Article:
Report: Investors Bought Record Number of Homes in Cities like Cincinnati in 2021

Many investors gobbled up houses in Black and Brown neighborhoods, widening the racial inequality gap in generational wealth.

Rowhouses on Baymiller Street in the West End awaiting renovation - PHOTO: NICK SWARTSELL
Photo: Nick Swartsell
Rowhouses on Baymiller Street in the West End awaiting renovation

Last year, outside investors gobbled up houses in metropolitan areas across the country — including in Greater Cincinnati — at an alarming rate, The Washington Post found after analyzing data from real estate company Redfin.

According to the analysis, investors bought nearly one in seven homes sold in America's top metro areas, the most in at least two decades. The analysis considers real estate investors to be large corporations, local companies, or wealthy individuals who generally don’t live in the properties they are buying, who either look to flip the homes to new buyers or rent them.

In Cincinnati, 15% of homes were purchased by investors, which is more than those purchased in a typical metro area, the Post  found. In 2015, investors bought just 7% of the housing stock.

In November, CityBeat reported that Cincinnati was one of the most-booked cities on Airbnb, which analysts say also has contributed to the housing squeeze.

There also was an investor bump elsewhere in Ohio. Cleveland saw 16% of its homes purchased by investors, while Columbus had 14%. The shares for both cities were higher than in other metros, and both were increases over 2015 percentages.

"One of the reasons housing prices have gotten so out of control, is that corporate America sensed an opportunity," Sen. Sherrod Brown, an Ohio Democrat, said last week at a hearing of the Senate Committee on Banking, Housing and Urban Affairs.

Brown added, "They bought up properties, they raised rents, they cut services, they priced out family home buyers, and they forced renters out of their homes."

The buying spree comes at a time of escalating home prices, putting a squeeze on would-be homeowners, and exacerbating the racial inequality gap in generational wealth.

According to the Post's analysis, 30% of home sales in majority-Black neighborhoods were to investors, compared with 12% in other ZIP codes. In Detroit, which is more than 80% Black, 19% of homes purchased last year were bought by investors — more than the typical metro, and higher than its 2015 rate of 11%.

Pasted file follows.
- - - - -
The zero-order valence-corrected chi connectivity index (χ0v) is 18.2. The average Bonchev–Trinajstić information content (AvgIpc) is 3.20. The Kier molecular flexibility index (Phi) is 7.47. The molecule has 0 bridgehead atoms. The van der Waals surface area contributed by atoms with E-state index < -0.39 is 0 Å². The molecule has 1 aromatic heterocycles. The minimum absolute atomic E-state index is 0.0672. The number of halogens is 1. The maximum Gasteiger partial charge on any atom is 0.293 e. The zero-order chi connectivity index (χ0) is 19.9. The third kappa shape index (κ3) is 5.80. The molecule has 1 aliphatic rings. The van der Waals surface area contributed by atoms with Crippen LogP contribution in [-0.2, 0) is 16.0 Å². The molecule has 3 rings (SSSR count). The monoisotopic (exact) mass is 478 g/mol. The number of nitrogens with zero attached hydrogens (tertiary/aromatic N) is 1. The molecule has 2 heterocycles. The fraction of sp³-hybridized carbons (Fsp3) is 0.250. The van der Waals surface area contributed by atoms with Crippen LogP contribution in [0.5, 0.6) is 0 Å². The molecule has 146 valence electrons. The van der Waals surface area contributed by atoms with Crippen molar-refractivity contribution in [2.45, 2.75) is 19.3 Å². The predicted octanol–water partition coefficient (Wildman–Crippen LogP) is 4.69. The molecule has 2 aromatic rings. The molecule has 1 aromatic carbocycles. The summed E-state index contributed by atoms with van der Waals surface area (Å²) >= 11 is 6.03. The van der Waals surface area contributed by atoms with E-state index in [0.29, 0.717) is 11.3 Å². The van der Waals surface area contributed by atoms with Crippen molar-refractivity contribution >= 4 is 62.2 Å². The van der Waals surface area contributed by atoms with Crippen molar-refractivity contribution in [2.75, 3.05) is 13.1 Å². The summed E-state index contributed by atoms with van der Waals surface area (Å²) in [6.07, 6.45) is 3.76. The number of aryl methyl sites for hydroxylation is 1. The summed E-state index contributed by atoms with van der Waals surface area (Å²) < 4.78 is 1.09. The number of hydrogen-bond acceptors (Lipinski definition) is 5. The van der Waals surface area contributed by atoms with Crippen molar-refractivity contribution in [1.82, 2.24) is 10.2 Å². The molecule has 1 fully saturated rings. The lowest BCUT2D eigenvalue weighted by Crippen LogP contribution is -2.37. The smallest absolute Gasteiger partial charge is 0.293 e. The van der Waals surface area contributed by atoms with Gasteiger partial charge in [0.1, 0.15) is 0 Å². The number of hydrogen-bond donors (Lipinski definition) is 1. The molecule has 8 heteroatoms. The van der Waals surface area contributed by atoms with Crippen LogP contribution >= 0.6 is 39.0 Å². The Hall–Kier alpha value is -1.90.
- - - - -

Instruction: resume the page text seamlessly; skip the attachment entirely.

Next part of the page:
In Cincinnati, investors snapped up large numbers of houses in areas like the West End, Price Hill, Westwood, Avondale and Evanston — neighborhoods where high numbers of Black and Brown residents reside.

"There is a massive racial homeownership gap in this country, which is a serious problem because owning a home is a key to building intergenerational wealth and reducing racial inequality overall," said Sen. Robert Menendez, a New Jersey Democrat, according to the Post.

Throughout much of 2021, local monthly rents — as in permanent housing, not vacation rentals — increased in year-over-year comparisons. In June, the overall median rent in Cincinnati was $1,200 per month, an increase of 17% over the previous year. Rents increased for Cincinnati studios, one-bedroom apartments and two-bedroom apartments in June, a report from Realtor.com says. At that time, people in Greater Cincinnati paid $1,025 per month for a studio, $1,155 for one bedroom and $1,275 for two bedrooms. That equates to studios going up by 2.5% over the last year, single bedrooms by 12.7%, and doubles by a whopping 21.4%.

In January, Cincinnati Mayor Aftab Pureval announced that the city would prioritize equitable housing reforms.

Read the full Redfin analysis at The Washington Post.

Allison Babka contributed to this story.

A version of this story originally was published in CityBeat sister newspaper Detroit Metro Times.

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